Forum: Ruby Gsub!("\n","\n")

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4812aacab075addf74e039c7f1f901b3?d=identicon&s=25 Simon T. (simon1tan)
on 2009-01-20 01:20
Hi all, I'm not sure why but I assumed gsub! would allow me to replace
\n with line feeds or \r for carriage returns.

How do I gsub! and replace everything with a nonvisible character like
newline? I was using this results.gsub!("\n","\n") but obviously that
does not work :( also tried results.gsub!("\n",10.chr). No go.

Kinda of frustrating for something so simple.  I guess I could always do
some recursion.  Thanks.
Rob Biedenharn (Guest)
on 2009-01-20 01:53
(Received via mailing list)
On Jan 19, 2009, at 7:19 PM, Simon Tan wrote:

> --
Are you trying to turn this:

Hello,
World

Into something like:

Hello,\nWorld

If so, you need to change "\n" (1 character string) into "\\\\n" (3
character string, two escaped backslashs and the letter 'n').  The
replacement string will undergo two different interpretations: as a
string literal "\\\\n" becomes \\n which when interpreted as a
replacement for a regexp undergoes another round (so that things like
\1 and \2 can reference groups in the regexp) and becomes \n

Yes, this is tricky, but it's because there are two levels of escaping
going on and both use the backslash.

-Rob

Rob Biedenharn    http://agileconsultingllc.com
Rob@AgileConsultingLLC.com
4812aacab075addf74e039c7f1f901b3?d=identicon&s=25 Simon T. (simon1tan)
on 2009-01-20 02:18
haha actually, the other way around :)  I have a string(I believe...I'm
using Hpricot to retreive web pages and it likes to add slashes to
everything). For example, I want to change "Hello, \nWorld" by changing
\n into a newline.  So the output should be like:
Hello
World


I did try your suggestion, but I get "Hello\\nWorld".  Will keep playing
with the slashes.

Rob Biedenharn wrote:
> On Jan 19, 2009, at 7:19 PM, Simon Tan wrote:
>
>> --
> Are you trying to turn this:
>
> Hello,
> World
>
> Into something like:
>
> Hello,\nWorld
>
> If so, you need to change "\n" (1 character string) into "\\\\n" (3
> character string, two escaped backslashs and the letter 'n').  The
> replacement string will undergo two different interpretations: as a
> string literal "\\\\n" becomes \\n which when interpreted as a
> replacement for a regexp undergoes another round (so that things like
> \1 and \2 can reference groups in the regexp) and becomes \n
>
> Yes, this is tricky, but it's because there are two levels of escaping
> going on and both use the backslash.
>
> -Rob
>
> Rob Biedenharn    http://agileconsultingllc.com
> Rob@AgileConsultingLLC.com
Rob Biedenharn (Guest)
on 2009-01-20 02:46
(Received via mailing list)
Are you seeing something like:
irb> look = 'here is a " and I\'ll put a \' here, too'
=> "here is a \" and I'll put a ' here, too"
irb> puts look
here is a " and I'll put a ' here, too
=> nil

The rules for what needs to be escaped depend on the kind of quotes
used.

Are you seeing output that is shown in double quotes to indicate that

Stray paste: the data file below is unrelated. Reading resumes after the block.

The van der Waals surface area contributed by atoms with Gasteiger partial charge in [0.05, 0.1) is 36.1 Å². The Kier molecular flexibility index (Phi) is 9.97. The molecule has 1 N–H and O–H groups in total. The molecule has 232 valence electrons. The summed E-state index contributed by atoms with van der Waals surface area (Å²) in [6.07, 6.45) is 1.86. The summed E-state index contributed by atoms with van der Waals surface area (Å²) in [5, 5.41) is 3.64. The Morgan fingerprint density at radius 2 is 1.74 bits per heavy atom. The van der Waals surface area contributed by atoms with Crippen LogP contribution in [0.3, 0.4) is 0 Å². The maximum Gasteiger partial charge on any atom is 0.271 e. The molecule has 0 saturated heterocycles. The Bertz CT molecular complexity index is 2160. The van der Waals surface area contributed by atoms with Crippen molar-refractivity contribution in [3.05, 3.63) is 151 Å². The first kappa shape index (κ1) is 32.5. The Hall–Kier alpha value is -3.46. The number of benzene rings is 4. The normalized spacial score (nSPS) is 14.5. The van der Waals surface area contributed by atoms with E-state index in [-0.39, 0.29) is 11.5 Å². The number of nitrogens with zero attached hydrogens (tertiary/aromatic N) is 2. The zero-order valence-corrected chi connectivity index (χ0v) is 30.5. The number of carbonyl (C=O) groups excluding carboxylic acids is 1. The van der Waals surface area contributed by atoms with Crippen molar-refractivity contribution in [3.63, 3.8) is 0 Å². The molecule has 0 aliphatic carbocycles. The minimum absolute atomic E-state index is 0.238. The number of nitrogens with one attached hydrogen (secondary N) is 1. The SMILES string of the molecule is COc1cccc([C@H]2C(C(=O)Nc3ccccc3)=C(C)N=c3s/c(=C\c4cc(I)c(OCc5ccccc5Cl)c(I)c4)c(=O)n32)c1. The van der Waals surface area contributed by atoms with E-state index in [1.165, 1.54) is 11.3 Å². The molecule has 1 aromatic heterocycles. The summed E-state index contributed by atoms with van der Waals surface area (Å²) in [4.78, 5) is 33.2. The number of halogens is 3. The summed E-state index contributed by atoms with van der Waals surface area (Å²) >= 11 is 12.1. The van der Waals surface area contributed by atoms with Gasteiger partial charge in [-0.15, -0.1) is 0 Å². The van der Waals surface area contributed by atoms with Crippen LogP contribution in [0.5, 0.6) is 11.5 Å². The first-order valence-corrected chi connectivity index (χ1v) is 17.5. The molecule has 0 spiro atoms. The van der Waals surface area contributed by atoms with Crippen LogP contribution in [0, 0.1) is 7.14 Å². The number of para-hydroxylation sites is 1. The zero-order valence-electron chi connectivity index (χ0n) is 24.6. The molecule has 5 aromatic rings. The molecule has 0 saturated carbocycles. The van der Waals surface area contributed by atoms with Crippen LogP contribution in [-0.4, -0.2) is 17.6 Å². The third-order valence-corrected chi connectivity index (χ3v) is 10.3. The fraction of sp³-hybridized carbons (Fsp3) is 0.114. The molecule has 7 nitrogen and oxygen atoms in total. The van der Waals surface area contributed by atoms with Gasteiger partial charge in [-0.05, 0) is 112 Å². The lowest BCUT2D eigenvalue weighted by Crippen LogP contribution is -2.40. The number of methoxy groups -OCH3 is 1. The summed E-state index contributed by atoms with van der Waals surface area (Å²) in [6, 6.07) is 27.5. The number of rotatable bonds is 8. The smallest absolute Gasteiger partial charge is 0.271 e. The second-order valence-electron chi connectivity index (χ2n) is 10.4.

it is a string?

-Rob

On Jan 19, 2009, at 8:16 PM, Simon Tan wrote:

> I did try your suggestion, but I get "Hello\\nWorld".  Will keep
>> World
>> \1 and \2 can reference groups in the regexp) and becomes \n
> --
> Posted via http://www.ruby-forum.com/.
>

Rob Biedenharn    http://agileconsultingllc.com
Rob@AgileConsultingLLC.com
+1 513-295-4739
Skype:  rob.biedenharn
Bertram Scharpf (Guest)
on 2009-01-20 05:08
(Received via mailing list)
Hi,

Am Dienstag, 20. Jan 2009, 09:19:02 +0900 schrieb Simon Tan:
> Hi all, I'm not sure why but I assumed gsub! would allow me to replace
> \n with line feeds or \r for carriage returns.

  str.gsub! "\\n", "\n"
  str.gsub! "\\r", "\r"

This is a security risk:

  eval %Q("#{str}")

Maybe this does:

  str = "hello\\nbye"
  str.gsub! /\\(\w)/ do |m| eval '"\\' + $1 + '"' end

Okay, \ escaping is a weird matter.

You know that gsub! returns nil in case nothing was changed?

Bertram
Tammo Tjarks (Guest)
on 2009-01-20 08:50
(Received via mailing list)
Simon Tan wrote:
If you want to substitute
Hello\nWorld by
Hello
World
you should try to work with single quotes:
 a = 'Hello\nWorld'

Simon Tan wrote:
=> "Hello\\nWorld"
irb(main):002:0> puts a
Hello\nWorld
=> nil
irb(main):003:0> a.gsub!('\n',"\n")
=> "Hello\nWorld"
irb(main):004:0> puts a
Hello
World
Sebastian Hungerecker (Guest)
on 2009-01-20 19:17
(Received via mailing list)
Simon Tan wrote:
> I'm not sure why but I assumed gsub! would allow me to replace
> \n with line feeds

"\n" *is* a line feed.
>> string = "hello\nworld"
=> "hello\nworld"
>> puts string
hello
world
=> nil

HTH,
Sebastian
Fd27eb8c98858ed2fd1dfe74fd7045eb?d=identicon&s=25 Albert S. (alby)
on 2009-01-20 22:50
Simon Tan wrote:
> I have a string(I believe...I'm
> using Hpricot to retreive web pages and it likes to add slashes to
> everything). For example, I want to change "Hello, \nWorld" by changing
> \n into a newline.

Perhaps there's a misunderstanding here. I doubt Hpricot adds anything.
If you see this "Hello, \nWorld" in 'irb' then that's because 'irb'
shows you the string in the way you'd write it in your source-code. The
two characters "\n" are actually a newline.
4812aacab075addf74e039c7f1f901b3?d=identicon&s=25 Simon T. (simon1tan)
on 2009-01-25 01:27
Ok, I just realized I've been using p to print everything out!  "Puts"
works a whole lot better.  Doh!  Thanks for all the help.  Sorry for
phrasing the question poorly :)
310dc6cf5003e3957f2dc018e16556fd?d=identicon&s=25 List R. (listx300108u79872)
on 2009-01-26 13:08
(Received via mailing list)
On Jan 24, 2009, at 7:25 PM, Simon Tan <simon1tan@yahoo.com> wrote:

> Ok, I just realized I've been using p to print everything out!  "Puts"
> works a whole lot better.  Doh!  Thanks for all the help.  Sorry for
> phrasing the question poorly :)
>
> --
> Posted via http://www.ruby-forum.com/.
>

LOL!
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